Designed in Italy by Michelotti, the Triumph Company's attempt at a sophisticated luxury Grand Tourer with exotic V8 power. It was hoped that this model would prove popular in the lucrative North American (NADA - North American Dollar Area) market. Its distinctive t-bar roll-over structure was designed to overcome proposed American safety standards - and add much needed structural rigidity. At the time of launch the car could be had as a convertible, hard-top or with both soft-top and optional removable hard-top. A proposed hatchback (like a large GT6) never getting beyond the prototype stage with only one car surviving to this day. The Stag was only available with Triumph's V8 2,996cc engine. Unfortunately, due mainly to poor manufacturing and assembly, this engine initially suffered high failure rates/warranty claims. These were made worse by local dealers mechanic's being un-used to dealing with such engines. Even in the early days people were resorting to replacing the 'troublesome' and 'fragile' V8. Engine swaps to the Rover V8, Ford V6 and Triumph's own 2.5 straight six were common. Today most of the problems (some of which should have been spotted during development) have been addressed and original Stag engines are now considered no more un-reliable than any other product of the 1970's. It's notable that cars with engine conversions generally retail at considerably less than cars with the Triumph V8 - no matter if it's the engine that originally came from the factory fitted to that car. The Stag engine is a particularly melodious V8 - talk to most Stag owners and they'll say it's the sound the car makes that most attracted them to the car in the first place.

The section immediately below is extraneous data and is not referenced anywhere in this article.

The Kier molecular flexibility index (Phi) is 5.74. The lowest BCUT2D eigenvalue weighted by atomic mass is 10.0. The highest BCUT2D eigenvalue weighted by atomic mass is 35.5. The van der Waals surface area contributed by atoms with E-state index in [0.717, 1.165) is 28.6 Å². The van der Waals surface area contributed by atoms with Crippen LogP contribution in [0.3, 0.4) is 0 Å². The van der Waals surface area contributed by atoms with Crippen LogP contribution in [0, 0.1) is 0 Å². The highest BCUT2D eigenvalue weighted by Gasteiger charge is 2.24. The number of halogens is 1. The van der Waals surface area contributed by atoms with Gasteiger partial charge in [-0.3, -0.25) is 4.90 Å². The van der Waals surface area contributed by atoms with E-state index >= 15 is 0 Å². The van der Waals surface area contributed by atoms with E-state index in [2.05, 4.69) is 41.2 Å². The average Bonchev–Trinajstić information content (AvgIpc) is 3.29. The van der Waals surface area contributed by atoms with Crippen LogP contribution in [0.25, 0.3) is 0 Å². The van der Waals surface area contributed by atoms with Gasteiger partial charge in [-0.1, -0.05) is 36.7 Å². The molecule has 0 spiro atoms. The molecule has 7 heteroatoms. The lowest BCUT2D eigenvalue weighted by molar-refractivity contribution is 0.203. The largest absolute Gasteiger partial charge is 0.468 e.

Stags are more than able to keep up with todays traffic - however there are lots of improvements that can be made should you wish. These include: electric cooling fans, electric water pumps, electronic ignition systems, upgraded/repositioned alternator's, upgraded brakes, improved driveshafts, more modern 4-speed automatic gearbox, improved front seats - you can even have the original engine supercharged or fuel injected! In fact, you can even have the V8 replaced by an electric motor-but, perhaps, lets not go that far...
Parts availability is generally very good - although some reproduction parts are a little ‘hit-and-miss'. Over at our friends the Stag Owners Club they have heavily invested in a Tooling Fund. They make good quality parts that are often not commercially viable to produce - little things that are often important to keep our cars on the road, these are often retailed via the usual specialists. The Stag could well be described as a disaster for the Triumph company, projected yearly sales were 12,000 units – in the end during the whole production run some 25,939 cars were produced. However its estimated that of the total cars registered in the UK an impressive 46% survive! This fact confirms the true love and affection the classic car community feels towards this fabulous and very useable car.